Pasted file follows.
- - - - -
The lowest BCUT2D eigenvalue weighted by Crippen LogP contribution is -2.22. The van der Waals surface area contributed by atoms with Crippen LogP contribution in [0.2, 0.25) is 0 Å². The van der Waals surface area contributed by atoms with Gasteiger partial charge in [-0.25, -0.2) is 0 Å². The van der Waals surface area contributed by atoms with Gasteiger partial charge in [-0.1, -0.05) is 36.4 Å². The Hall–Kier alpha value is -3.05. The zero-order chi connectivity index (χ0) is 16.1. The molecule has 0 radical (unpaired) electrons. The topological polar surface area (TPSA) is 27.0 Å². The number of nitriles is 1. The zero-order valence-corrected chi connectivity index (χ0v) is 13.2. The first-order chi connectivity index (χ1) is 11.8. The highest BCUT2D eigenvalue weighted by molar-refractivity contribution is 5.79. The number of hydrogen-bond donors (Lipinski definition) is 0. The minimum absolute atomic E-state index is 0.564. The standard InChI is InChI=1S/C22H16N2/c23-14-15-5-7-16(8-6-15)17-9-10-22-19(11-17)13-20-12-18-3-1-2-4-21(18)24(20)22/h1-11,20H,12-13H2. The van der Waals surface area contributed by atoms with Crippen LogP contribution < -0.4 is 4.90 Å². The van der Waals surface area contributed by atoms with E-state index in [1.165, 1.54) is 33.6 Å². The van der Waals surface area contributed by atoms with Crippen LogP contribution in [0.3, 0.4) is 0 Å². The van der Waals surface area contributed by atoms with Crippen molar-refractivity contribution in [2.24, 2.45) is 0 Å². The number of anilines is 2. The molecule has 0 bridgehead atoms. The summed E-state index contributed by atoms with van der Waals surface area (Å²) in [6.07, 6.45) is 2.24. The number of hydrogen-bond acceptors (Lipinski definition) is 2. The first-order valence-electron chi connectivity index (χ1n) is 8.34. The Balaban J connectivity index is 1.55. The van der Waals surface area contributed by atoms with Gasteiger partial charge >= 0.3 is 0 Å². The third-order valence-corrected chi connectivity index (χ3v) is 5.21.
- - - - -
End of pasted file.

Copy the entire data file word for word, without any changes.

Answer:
The lowest BCUT2D eigenvalue weighted by Crippen LogP contribution is -2.22. The van der Waals surface area contributed by atoms with Crippen LogP contribution in [0.2, 0.25) is 0 Å². The van der Waals surface area contributed by atoms with Gasteiger partial charge in [-0.25, -0.2) is 0 Å². The van der Waals surface area contributed by atoms with Gasteiger partial charge in [-0.1, -0.05) is 36.4 Å². The Hall–Kier alpha value is -3.05. The zero-order chi connectivity index (χ0) is 16.1. The molecule has 0 radical (unpaired) electrons. The topological polar surface area (TPSA) is 27.0 Å². The number of nitriles is 1. The zero-order valence-corrected chi connectivity index (χ0v) is 13.2. The first-order chi connectivity index (χ1) is 11.8. The highest BCUT2D eigenvalue weighted by molar-refractivity contribution is 5.79. The number of hydrogen-bond donors (Lipinski definition) is 0. The minimum absolute atomic E-state index is 0.564. The standard InChI is InChI=1S/C22H16N2/c23-14-15-5-7-16(8-6-15)17-9-10-22-19(11-17)13-20-12-18-3-1-2-4-21(18)24(20)22/h1-11,20H,12-13H2. The van der Waals surface area contributed by atoms with Crippen LogP contribution < -0.4 is 4.90 Å². The van der Waals surface area contributed by atoms with E-state index in [1.165, 1.54) is 33.6 Å². The van der Waals surface area contributed by atoms with Crippen LogP contribution in [0.3, 0.4) is 0 Å². The van der Waals surface area contributed by atoms with Crippen molar-refractivity contribution in [2.24, 2.45) is 0 Å². The number of anilines is 2. The molecule has 0 bridgehead atoms. The summed E-state index contributed by atoms with van der Waals surface area (Å²) in [6.07, 6.45) is 2.24. The number of hydrogen-bond acceptors (Lipinski definition) is 2. The first-order valence-electron chi connectivity index (χ1n) is 8.34. The Balaban J connectivity index is 1.55. The van der Waals surface area contributed by atoms with Gasteiger partial charge >= 0.3 is 0 Å². The third-order valence-corrected chi connectivity index (χ3v) is 5.21.